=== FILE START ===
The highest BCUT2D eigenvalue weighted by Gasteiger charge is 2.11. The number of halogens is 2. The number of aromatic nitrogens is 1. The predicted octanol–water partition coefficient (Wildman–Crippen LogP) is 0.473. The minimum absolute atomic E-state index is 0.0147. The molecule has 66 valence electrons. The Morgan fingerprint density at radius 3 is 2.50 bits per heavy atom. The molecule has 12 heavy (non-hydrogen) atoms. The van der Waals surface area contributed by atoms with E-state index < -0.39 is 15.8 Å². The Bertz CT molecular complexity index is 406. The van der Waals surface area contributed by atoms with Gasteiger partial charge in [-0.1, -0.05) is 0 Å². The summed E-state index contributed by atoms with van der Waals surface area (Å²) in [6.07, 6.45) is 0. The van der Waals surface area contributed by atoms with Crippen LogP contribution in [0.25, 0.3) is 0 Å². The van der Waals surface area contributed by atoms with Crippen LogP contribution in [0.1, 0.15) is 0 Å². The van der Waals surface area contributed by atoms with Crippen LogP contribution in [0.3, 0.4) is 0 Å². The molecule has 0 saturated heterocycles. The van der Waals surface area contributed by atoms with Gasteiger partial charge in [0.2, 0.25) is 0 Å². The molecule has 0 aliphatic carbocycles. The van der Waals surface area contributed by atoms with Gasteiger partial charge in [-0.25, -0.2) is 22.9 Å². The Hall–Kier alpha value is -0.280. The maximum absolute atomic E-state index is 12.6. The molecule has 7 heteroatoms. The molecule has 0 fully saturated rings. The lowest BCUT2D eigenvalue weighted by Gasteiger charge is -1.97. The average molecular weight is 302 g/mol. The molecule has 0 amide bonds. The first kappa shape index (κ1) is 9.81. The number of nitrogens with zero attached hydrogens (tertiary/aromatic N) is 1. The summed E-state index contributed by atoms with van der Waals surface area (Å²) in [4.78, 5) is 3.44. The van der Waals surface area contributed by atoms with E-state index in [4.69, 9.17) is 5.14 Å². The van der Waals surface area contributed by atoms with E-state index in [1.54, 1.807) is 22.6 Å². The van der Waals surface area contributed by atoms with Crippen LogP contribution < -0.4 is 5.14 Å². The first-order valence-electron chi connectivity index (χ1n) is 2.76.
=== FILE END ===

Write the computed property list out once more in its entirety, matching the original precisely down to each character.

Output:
The highest BCUT2D eigenvalue weighted by Gasteiger charge is 2.11. The number of halogens is 2. The number of aromatic nitrogens is 1. The predicted octanol–water partition coefficient (Wildman–Crippen LogP) is 0.473. The minimum absolute atomic E-state index is 0.0147. The molecule has 66 valence electrons. The Morgan fingerprint density at radius 3 is 2.50 bits per heavy atom. The molecule has 12 heavy (non-hydrogen) atoms. The van der Waals surface area contributed by atoms with E-state index < -0.39 is 15.8 Å². The Bertz CT molecular complexity index is 406. The van der Waals surface area contributed by atoms with Gasteiger partial charge in [-0.1, -0.05) is 0 Å². The summed E-state index contributed by atoms with van der Waals surface area (Å²) in [6.07, 6.45) is 0. The van der Waals surface area contributed by atoms with Crippen LogP contribution in [0.25, 0.3) is 0 Å². The van der Waals surface area contributed by atoms with Crippen LogP contribution in [0.1, 0.15) is 0 Å². The van der Waals surface area contributed by atoms with Crippen LogP contribution in [0.3, 0.4) is 0 Å². The molecule has 0 saturated heterocycles. The van der Waals surface area contributed by atoms with Gasteiger partial charge in [0.2, 0.25) is 0 Å². The molecule has 0 aliphatic carbocycles. The van der Waals surface area contributed by atoms with Gasteiger partial charge in [-0.25, -0.2) is 22.9 Å². The Hall–Kier alpha value is -0.280. The maximum absolute atomic E-state index is 12.6. The molecule has 7 heteroatoms. The molecule has 0 fully saturated rings. The lowest BCUT2D eigenvalue weighted by Gasteiger charge is -1.97. The average molecular weight is 302 g/mol. The molecule has 0 amide bonds. The first kappa shape index (κ1) is 9.81. The number of nitrogens with zero attached hydrogens (tertiary/aromatic N) is 1. The summed E-state index contributed by atoms with van der Waals surface area (Å²) in [4.78, 5) is 3.44. The van der Waals surface area contributed by atoms with E-state index in [4.69, 9.17) is 5.14 Å². The van der Waals surface area contributed by atoms with E-state index in [1.54, 1.807) is 22.6 Å². The van der Waals surface area contributed by atoms with Crippen LogP contribution < -0.4 is 5.14 Å². The first-order valence-electron chi connectivity index (χ1n) is 2.76.